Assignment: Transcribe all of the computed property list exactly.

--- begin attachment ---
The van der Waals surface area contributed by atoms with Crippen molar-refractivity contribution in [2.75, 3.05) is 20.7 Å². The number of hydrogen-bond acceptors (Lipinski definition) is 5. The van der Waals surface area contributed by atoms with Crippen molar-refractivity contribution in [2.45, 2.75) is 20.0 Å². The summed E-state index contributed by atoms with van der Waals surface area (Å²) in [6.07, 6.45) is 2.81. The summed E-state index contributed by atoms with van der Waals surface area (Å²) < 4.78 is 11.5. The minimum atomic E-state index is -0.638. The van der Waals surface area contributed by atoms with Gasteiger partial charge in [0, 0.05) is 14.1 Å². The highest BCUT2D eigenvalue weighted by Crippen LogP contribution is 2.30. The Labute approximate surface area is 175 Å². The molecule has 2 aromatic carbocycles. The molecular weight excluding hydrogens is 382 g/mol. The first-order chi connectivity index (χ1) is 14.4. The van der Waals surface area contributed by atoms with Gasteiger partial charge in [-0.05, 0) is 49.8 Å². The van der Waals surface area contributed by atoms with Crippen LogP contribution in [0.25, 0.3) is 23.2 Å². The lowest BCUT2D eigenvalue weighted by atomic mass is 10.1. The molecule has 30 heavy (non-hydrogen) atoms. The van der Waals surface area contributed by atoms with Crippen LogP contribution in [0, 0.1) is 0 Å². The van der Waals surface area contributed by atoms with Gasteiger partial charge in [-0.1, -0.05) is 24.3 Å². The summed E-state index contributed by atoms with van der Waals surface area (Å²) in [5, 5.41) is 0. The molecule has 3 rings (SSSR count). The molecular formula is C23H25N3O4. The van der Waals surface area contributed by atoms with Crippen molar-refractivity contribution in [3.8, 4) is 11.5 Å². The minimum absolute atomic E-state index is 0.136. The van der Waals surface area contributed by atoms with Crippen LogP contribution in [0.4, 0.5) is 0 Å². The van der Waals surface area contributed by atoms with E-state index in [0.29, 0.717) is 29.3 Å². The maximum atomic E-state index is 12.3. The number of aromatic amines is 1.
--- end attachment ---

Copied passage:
The van der Waals surface area contributed by atoms with Crippen molar-refractivity contribution in [2.75, 3.05) is 20.7 Å². The number of hydrogen-bond acceptors (Lipinski definition) is 5. The van der Waals surface area contributed by atoms with Crippen molar-refractivity contribution in [2.45, 2.75) is 20.0 Å². The summed E-state index contributed by atoms with van der Waals surface area (Å²) in [6.07, 6.45) is 2.81. The summed E-state index contributed by atoms with van der Waals surface area (Å²) < 4.78 is 11.5. The minimum atomic E-state index is -0.638. The van der Waals surface area contributed by atoms with Gasteiger partial charge in [0, 0.05) is 14.1 Å². The highest BCUT2D eigenvalue weighted by Crippen LogP contribution is 2.30. The Labute approximate surface area is 175 Å². The molecule has 2 aromatic carbocycles. The molecular weight excluding hydrogens is 382 g/mol. The first-order chi connectivity index (χ1) is 14.4. The van der Waals surface area contributed by atoms with Gasteiger partial charge in [-0.05, 0) is 49.8 Å². The van der Waals surface area contributed by atoms with Crippen LogP contribution in [0.25, 0.3) is 23.2 Å². The lowest BCUT2D eigenvalue weighted by atomic mass is 10.1. The molecule has 30 heavy (non-hydrogen) atoms. The van der Waals surface area contributed by atoms with Crippen LogP contribution in [0, 0.1) is 0 Å². The van der Waals surface area contributed by atoms with Gasteiger partial charge in [-0.1, -0.05) is 24.3 Å². The summed E-state index contributed by atoms with van der Waals surface area (Å²) in [5, 5.41) is 0. The molecule has 3 rings (SSSR count). The molecular formula is C23H25N3O4. The van der Waals surface area contributed by atoms with Crippen molar-refractivity contribution in [3.8, 4) is 11.5 Å². The minimum absolute atomic E-state index is 0.136. The van der Waals surface area contributed by atoms with Crippen LogP contribution in [0.4, 0.5) is 0 Å². The van der Waals surface area contributed by atoms with E-state index in [0.29, 0.717) is 29.3 Å². The maximum atomic E-state index is 12.3. The number of aromatic amines is 1.